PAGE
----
Tag Archives: predestination

Today With Zwingli

First, in 1524, on 20 August, Zwingli published his delightful REPLY OF HULDREICH ZWINGLI TO JEROME EMSER, DEFENDER OF THE CANON OF THE MASS and second, on 20 August, 1530, his justly famous SERMON ON THE PROVIDENCE OF GOD appeared in print.  August 20 was a momentous day on at least two occasions for our dear Huldrych.

The latter work is introduced in its English rendering thusly:

AD ILLVSTRISSIMVM CATTORVM PRINcipem Philippum, sermonis De providentia Dei Anamnema.
VENITE AD ME OMNES QUI LAboratis et onerati estis, et ego reficiam vos. Matth. XI.
Tigvri apvd Christophorvm Froschouer, Anno M.D. XXX.

160 octavo pages, numbered by leaves (2–80). Signed on p. 159: Tiguri XX. Augusti M.D. XXX. Opera Zwinglii, Tom. I, fol. 352a–379b; Schuler and Schulthess ed. Vol. IV, pp. 79–144. A German edition, translated by Leo Juda and printed by Froschouer in 1531, has the following title:

An den Durchlüchtigesten Fürsten vnd Herren, Herrn Philippen, Landgraff in Hessen, Von der Fürsichtigkeyt Gottes, ein büchlin inn Latin beschribenn durch Meister Huldrich Zwinglin. Vertütschet durch Leo Jud. Matth. XI. At the end, on p. 221: Getruckt zu Zürich by Christoffel Froschouer. M. D. XXXI. 224 unnumbered octavo pages. Finsler, Zwingli Bibliographie, Nos. 94 and 95.

The following English translation is based on one by Mr. Henry Preble. It was revised throughout by the editor.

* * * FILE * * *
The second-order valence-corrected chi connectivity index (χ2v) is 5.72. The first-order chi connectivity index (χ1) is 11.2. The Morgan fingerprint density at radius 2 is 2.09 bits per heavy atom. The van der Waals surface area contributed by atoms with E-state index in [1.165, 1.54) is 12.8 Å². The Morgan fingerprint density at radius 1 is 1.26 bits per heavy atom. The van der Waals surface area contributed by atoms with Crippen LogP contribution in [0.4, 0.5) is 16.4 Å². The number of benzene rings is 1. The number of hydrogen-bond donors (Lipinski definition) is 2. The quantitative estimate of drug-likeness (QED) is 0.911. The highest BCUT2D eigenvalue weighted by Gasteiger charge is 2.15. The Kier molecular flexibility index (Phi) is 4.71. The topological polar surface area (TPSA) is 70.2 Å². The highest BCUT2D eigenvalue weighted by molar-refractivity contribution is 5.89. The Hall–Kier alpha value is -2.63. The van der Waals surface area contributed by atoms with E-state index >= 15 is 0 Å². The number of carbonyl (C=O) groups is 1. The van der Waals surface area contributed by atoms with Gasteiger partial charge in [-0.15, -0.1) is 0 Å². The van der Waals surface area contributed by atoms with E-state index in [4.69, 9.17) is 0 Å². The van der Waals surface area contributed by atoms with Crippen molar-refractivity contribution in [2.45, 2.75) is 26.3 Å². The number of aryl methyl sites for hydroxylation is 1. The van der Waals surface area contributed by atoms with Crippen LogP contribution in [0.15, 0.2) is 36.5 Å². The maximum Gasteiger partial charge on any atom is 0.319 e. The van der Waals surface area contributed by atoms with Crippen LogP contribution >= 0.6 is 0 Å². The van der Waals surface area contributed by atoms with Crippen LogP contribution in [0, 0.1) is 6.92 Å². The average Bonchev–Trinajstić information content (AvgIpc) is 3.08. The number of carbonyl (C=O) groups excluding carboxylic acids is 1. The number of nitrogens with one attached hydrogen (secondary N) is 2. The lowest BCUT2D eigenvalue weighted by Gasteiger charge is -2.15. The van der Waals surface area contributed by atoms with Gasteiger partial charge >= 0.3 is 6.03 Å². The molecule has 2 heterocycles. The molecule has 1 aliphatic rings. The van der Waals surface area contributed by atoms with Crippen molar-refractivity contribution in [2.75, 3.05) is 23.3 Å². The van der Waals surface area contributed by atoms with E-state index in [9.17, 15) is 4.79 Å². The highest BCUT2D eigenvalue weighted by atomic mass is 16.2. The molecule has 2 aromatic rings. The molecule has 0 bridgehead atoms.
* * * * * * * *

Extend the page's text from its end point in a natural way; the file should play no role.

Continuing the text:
The work of Zwingli “On the Providence of God” is a free reproduction from memory of a sermon, delivered by Zwingli at Marburg during the Marburg Colloquy, October 1–4, 1529. As rewritten by Zwingli the sermon has become a philosophical treatise. In his philosophy he follows principally Aristotle and the Stoics. The doctrine of God, starting from the conception of the Highest Being, is developed into a cosmological argument for the Being of God. Upon this basis the discussion of the Divine Providence proceeds, culminating in the question of Divine Predestination. It is the most abstruse as well as the most penetrating Latin work of Zwingli.

Even now it is a delightful read.

The Folly of Contending With God’s Decrees of Election or Reprobation

Foolish men contend with God in many ways, as though they held him liable to their accusations. They first ask, therefore, by what right the Lord becomes angry at his creatures who have not provoked him by any previous offense; for to devote to destruction whomever he pleases is more like the caprice of a tyrant than the lawful sentence of a judge. It therefore seems to them that men have reason to expostulate with God if they are predestined to eternal death solely by his decision, apart from their own merit. — Calvin

God is God, for Calvin, and free to decide whatever he wants to decide and if you don’t like it, well, too bad.  The universalists hate that so much that for them God elects everyone to salvation (in spite of the complete absence of any such notion in Scripture) and the angry atheists hate that so much that they attack a God which they don’t believe in (which is, by all accounts, more an indication of madness or mental illness than anything else).

God is God and he can indeed do whatever he wants.  And, truthfully, if you think God should do what you want instead of what he wants you really are quite unhinged.

Zwingli’s Understanding of Predestination